Easter Island is a cultural and architectural wonder unlike any other on the planet, most famous of course for its ubiquitous moai: monolithic stone figures that have puzzled and fascinated visitors for centuries. Known as Rapa Nui to the Polynesian society that settled there in 300AD, the name “Easter Island” comes from the Dutch explorer Jaboc Roggeveen, who landed here on Easter Sunday, 1722. The more than 900 moai known to date are believed to be the living faces of the community’s ancestors, facing away from the ocean and towards the villages as if to watch over their descendants. Only the seven moai of the Ahu Akivi face the ocean, as oral tradition has it that these are the seven scouts sent ahead by the legendary King Hotu Matu'a to await his arrival.
During this once-in-a-lifetime journey to the enigmatic Easter Island, or Rapa Nui, 2,300 miles off the coast of South America, and surrounded by the clearest, deepest waters on the planet, we'll explore its spiritual monuments and admire the giant Moai statues telling the story of the unique culture of its ancient Polynesian people. The island’s very remoteness lends it unmistakable authenticity and an aura of mystery. This is where the mystical Rapa Nui culture created its enormous stone monuments standing as a testimony to its unique and complex past, while its language, music and traditions are kept alive by the island’s population.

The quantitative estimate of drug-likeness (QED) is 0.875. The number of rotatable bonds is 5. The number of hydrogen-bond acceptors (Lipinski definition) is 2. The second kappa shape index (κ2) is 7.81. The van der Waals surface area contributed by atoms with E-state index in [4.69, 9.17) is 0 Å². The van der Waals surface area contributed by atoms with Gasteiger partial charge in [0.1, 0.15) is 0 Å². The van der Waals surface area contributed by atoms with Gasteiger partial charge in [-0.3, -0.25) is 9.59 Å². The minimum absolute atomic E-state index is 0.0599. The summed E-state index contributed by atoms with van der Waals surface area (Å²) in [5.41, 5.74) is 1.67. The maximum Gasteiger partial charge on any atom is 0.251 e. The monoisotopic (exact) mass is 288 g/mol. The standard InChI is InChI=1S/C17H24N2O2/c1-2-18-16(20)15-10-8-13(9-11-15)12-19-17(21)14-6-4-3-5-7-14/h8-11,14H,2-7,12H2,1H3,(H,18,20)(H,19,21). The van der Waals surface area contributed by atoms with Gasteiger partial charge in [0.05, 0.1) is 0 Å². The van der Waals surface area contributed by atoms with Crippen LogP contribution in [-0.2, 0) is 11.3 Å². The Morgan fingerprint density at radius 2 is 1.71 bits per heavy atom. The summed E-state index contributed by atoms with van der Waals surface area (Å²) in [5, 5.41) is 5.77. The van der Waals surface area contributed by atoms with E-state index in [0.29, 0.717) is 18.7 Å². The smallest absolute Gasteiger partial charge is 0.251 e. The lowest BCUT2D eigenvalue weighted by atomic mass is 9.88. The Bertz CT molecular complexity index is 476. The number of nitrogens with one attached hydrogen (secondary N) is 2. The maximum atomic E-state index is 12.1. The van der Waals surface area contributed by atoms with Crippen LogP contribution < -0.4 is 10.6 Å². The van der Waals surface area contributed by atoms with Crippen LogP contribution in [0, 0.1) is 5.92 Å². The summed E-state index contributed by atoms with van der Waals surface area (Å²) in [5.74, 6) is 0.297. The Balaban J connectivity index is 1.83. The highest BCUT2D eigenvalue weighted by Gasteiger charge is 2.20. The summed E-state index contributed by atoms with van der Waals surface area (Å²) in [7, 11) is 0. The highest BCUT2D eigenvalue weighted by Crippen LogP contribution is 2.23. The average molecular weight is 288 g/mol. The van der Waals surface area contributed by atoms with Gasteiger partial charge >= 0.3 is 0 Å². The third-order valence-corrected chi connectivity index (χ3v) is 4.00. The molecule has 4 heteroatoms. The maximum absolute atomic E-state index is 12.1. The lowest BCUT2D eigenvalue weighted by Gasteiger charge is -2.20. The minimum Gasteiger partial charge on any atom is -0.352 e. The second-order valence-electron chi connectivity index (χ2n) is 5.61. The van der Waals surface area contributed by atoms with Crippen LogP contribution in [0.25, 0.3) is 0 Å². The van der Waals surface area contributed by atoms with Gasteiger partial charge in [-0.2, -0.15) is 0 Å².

HIGHLIGHTS: Ahu Tongariki (restored with 15 moais), most recent and biggest restoration on the island ● Anakena Beach with its restored Ahus Nau Nau and Ature Huke ● Extinct volcano Rano Kau and the Crater Lake ● Ceremonial village of Orongo, where the "birdman" competition took place ● Ahu Akivi with 7 famous moais, built in the middle of the island ● Topknot quarry Puna Pau
Itinerary specifics subject to change.